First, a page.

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Are you curious about the difference between CBT (Cognitive Behavioral Therapy) and EMDR Therapy (Eye Movement Desensitization and Reprocessing)? At CARE Counseling Services, we specialize in EMDR Therapy. However, we often get clients asking for CBT because it’s one of the most well-known and researched therapies available for the treatment of anxiety disorders, depression and trauma. Doctors and therapists have been using CBT to treat mental health issues since the early 1900s! While it can be helpful, there have been significant developments in mental health care treatment and there are much more efficient ways to approach treating mental health struggles.

Before I tell you why EMDR is so much better, I want you to know how incredibly amazing it feels when I witness clients transform their lives into empowered and happy beings, right before my eyes. These transformations happen all the time at CARE! These successes make me want to climb to the highest mountain and scream to the world, “EVERYONE GET EMDR THERAPY, NOW! I know the world would be a happier place if everyone could experience this life-changing therapy. 


Here’s a very brief overview of the two therapies to help you understand the similarities and differences:

According to, CBT is a form of psychological treatment guided by the following core principles:

  1. Psychological problems are based, in part, on faulty or unhelpful ways of thinking.
  2. Psychological problems are based, in part, on learned patterns of unhelpful behavior.
  3. People suffering from psychological problems can learn better coping methods, thereby relieving their symptoms and becoming more effective in their lives.


CBT core principles 1 and 2 are essentially the same as what we, as EMDR therapists, believe. Even a seasoned EMDR therapist would agree that dysfunctional thinking patterns contribute to most mental health struggles. However, core principle 3 is where the roads diverge. Let me explain.

CBT aims to teach clients a core set of coping skills, including reframing negative thought patterns, exposure therapy, teaching relaxation techniques, and completing homework assignments. I agree that coping skills are essential to surviving life, but they are not a means to an end when treating mental health. When clients are trying to overcome significant mental health challenges, telling them in not so many words, “sorry, you have to learn to live with your symptoms,” often leaves clients feeling hopeless. Nobody wants to get stuck coping their whole life. Furthermore, coping skills will never permanently relieve symptoms; they are more like band-aids, in my opinion.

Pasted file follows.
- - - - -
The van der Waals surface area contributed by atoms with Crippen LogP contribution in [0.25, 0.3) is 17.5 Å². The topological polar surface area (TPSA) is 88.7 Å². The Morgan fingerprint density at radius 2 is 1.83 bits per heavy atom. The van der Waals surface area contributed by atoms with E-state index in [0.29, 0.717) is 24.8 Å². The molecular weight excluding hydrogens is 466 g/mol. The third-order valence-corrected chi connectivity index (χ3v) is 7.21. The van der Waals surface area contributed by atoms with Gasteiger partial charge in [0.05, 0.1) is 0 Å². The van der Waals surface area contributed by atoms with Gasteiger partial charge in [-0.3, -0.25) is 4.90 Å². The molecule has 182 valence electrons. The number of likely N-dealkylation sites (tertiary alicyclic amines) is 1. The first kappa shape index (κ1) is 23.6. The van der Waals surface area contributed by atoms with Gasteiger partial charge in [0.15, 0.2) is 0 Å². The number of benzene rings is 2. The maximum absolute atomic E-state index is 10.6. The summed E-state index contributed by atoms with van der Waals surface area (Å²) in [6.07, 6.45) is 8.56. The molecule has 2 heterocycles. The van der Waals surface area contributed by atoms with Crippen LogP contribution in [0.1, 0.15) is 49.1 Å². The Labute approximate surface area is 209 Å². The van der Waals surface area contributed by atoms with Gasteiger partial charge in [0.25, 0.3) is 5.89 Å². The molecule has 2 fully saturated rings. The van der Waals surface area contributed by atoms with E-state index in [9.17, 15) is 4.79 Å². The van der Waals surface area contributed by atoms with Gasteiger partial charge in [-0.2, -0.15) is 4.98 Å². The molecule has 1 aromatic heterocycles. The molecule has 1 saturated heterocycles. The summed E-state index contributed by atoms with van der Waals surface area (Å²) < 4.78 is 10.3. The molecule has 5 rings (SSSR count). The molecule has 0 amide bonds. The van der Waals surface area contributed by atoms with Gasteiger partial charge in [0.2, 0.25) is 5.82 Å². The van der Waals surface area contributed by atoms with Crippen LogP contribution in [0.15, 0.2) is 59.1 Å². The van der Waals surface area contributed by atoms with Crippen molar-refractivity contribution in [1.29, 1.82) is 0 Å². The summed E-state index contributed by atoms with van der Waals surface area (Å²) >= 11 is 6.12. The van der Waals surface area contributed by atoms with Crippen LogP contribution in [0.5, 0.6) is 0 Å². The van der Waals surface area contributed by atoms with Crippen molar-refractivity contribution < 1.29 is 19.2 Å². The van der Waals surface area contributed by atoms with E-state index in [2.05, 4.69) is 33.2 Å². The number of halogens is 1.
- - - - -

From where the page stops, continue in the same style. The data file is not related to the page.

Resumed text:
On the other hand, the goal of EMDR therapy is to alleviate mental health symptoms entirely. EMDR therapists can help clients accomplish this by treating the source of the symptoms. For example, you can compare this to treating a severely broken bone with surgery verse pain medication. EMDR would be surgery, and CBT would be the pain medication. This therapy is so effective our average client only requires seven sessions. The best part about being symptom-free is no more exhausting coping mechanisms and no need for years of therapy. Many can even get off of medication!

Treating the root of your mental health symptoms will likely require some hard work. But, I promise it won’t feel nearly as hard as living with agonizing mental health struggles for the rest of your life. To prepare for the work ahead, we often spend a session ensuring our clients have skills to help them cope during the process. Then we begin identifying current triggers and negative thought patterns. Next, we assist our clients in identifying the earliest age at which they may have had similar thoughts or feelings. Finally, after highlighting adverse and stressful life events surrounding those periods, real work with EMDR can begin. At this point, most clients have made some meaningful connections. Knowing “why” they have these thoughts and feelings can sometimes feel relieving.

The reprocessing (R) phase of EMDR helps our clients revisit, rework, and transform old disturbing memories, so they no longer have the same negative impact on us. Memories become just memories, and the negative beliefs that were once associated with them naturally get replaced with positive ones. As a result, our clients begin to feel more empowered and confident. EMDR therapy almost always provides an efficient and effective way to improve symptoms drastically.

If you or someone you love is struggling with mental health issues or has been in therapy for a long-time with not enough improvement, try EMDR Therapy. You can also get EMDR in addition to your regular talk therapy. The two complement each other very well! 

To learn more about EMDR Therapy, visit:

Wishing you happiness and prosperity!


Wellness Starts Within